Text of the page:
Just because history, law, and society told us we couldn’t, doesn’t mean we never did. Ever since women have been around, they’ve been kicking ass—and She Did It, a superpowered team up of Geek Girl Riot and La Femme Collective, is here to shine a light on those ladies whose amazing accomplishments men took credit for, or were automatically attributed to men, throughout history.
We couldn’t think of a better way than to kick off our very first episode with mathematician and NASA “supercomputer”, Katherine G. Johnson. Hear all about her life and her incredible contributions to science, space technology, and the moon landing.
You know how we say, “rock it out”? How about space rocketing it out?
She Did It Opening Theme
You’ve heard the names that form the legend of NASA: John Glenn, Apollo 11, Neil Armstrong, Buzz Aldrin and so on. But what about her? There were many hers in the story of the early days of NASA, when it was still called the National Advisory Committee for Aeronautics. But today let’s talk about Katherine G. Johnson.
In early 2016 NASA dedicated a building to her: The Katherine G. Johnson Computational Research Facility at NASA’s Langley Research Center – located in Hampton, Virginia
Hang on to the word “computational” while I tell you more. The retired mathematician was also awarded the Presidential Medal of Freedom in 2015. She and an entire department of Black-American female NASA super computers aided significantly in taking our astronauts up and bringing them home again. These women Katherine G. Johnson, Dorothy Vaughn, Christine Darden and Mary Jackson are so badass that the book about them, Margot Lee Shetterly’s “Hidden Figures” has been adapted into a movie starring Tarahji P. Henson, Octavia Spencer, and Janelle Monae.
Ms. Johnson particularly should be legendary. She worked at NASA Langley from 1953 until she retired in 1986.
Let’s hop in the DeLorean and go back in time.
This amazing woman graduated high school at 14, college at 18, and this after skipping several grades throughout her education.
But she didn’t begin to major in math until the second semester of her sophomore year in college—at what is now West Virginia State University. That was where her professor, Dr. Clayton first told her about becoming a research mathematician.
When she applied to Langley in ’52 they had done their hiring for the year. She came back in 1953.
Ms. Johnson started working on airplanes. That’s what Langley was at the time, a national advisory facility for aeronautics. And she has said she didn’t feel the segregation of the time, because at Langley the focus was on the research.
She was in her element.
Of course, when the space program started she asked for permission to go. And of course she was was told “the girls don’t usually go.” But Katherine Johnson pushed, asking “Well, is there a law?” There wasn’t and her boss finally said “let her go.”
Her genius knowledge of geometry made calculating the trajectories of space ships “a very, very easy transition” she says.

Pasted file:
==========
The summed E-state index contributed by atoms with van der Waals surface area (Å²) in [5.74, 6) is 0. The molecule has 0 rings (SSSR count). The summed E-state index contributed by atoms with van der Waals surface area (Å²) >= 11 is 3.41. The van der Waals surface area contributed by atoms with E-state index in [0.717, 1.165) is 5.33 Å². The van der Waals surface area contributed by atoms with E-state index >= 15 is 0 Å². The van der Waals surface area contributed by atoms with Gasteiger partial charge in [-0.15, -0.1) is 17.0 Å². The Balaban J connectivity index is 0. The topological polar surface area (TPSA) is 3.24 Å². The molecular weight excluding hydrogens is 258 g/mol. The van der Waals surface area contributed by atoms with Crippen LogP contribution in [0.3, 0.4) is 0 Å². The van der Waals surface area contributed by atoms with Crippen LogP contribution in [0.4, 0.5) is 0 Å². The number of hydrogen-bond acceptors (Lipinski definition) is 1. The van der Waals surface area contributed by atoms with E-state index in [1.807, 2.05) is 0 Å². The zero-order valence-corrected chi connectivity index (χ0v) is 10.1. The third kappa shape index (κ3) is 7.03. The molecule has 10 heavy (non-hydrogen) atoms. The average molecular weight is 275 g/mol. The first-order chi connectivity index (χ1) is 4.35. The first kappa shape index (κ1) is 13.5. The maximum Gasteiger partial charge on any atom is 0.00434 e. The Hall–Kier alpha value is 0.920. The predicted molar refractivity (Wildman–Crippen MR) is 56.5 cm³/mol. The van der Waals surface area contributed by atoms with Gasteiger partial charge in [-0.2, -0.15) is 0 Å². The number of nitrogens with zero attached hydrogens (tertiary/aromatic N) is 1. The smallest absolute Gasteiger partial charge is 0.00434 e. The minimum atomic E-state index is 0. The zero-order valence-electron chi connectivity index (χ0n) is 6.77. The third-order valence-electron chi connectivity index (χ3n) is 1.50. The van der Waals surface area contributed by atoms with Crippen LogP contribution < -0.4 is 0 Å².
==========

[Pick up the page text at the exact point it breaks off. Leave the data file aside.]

You’ve got to love that “it was easy” is something that Ms Johnson repeats. She was a born mathematician with a brilliant mind.
Later, when John Glenn was to be the first astronaut to go up into the atmosphere, Langley wanted him to come down in a specific geographic location and Katherine Johnson was the one who calculated his path.
At one point she said, “It was an assignment and it was simple. You had to consider the rotation of the earth. Equally important, you had to know the location of the moon. Where it was when you took off, and where it was going to be when you got there, because you wanted to intersect the moon at a certain place. It was intricate but it was possible.”
Hear that, ladies? “It was intricate but it was possible.” Hold on to that too.
Mind you back then electronic computations weren’t trusted as much as people—those people were mostly women—and Katherine Johnson was the most trusted person, when it came to calculating trajectories for the space program. That’s huge. If you want to break it down, NASA put men on the moon but Katherine Johnson mapped their path and brought them back.
She has said, “Girls are capable of doing everything men are capable of doing, sometimes they have more imagination than men.”
NASA says they felt women were more accurate than men and Katherine Johnson supports this theory by saying, “Men don’t pay attention to the small things.” Let me pause while all the ladies give each other a fist bump. Girl, you know…
John Glenn trusted Katherine Johnson implicitly. At one point he said, “Call Katherine, if she says the computer is right I’ll take it.”
Katherine confirmed the computer was correct. John Glenn took it. And so did we. We, the American people, took it all the way into space and back, due to the brilliant mind of Katherine Johnson. So if you’re wondering if a man did it? No. She Did It! And she did it well.
Big thanks to our sources:
– What Matters on WHRO TV
– Timeline News
– The New York Times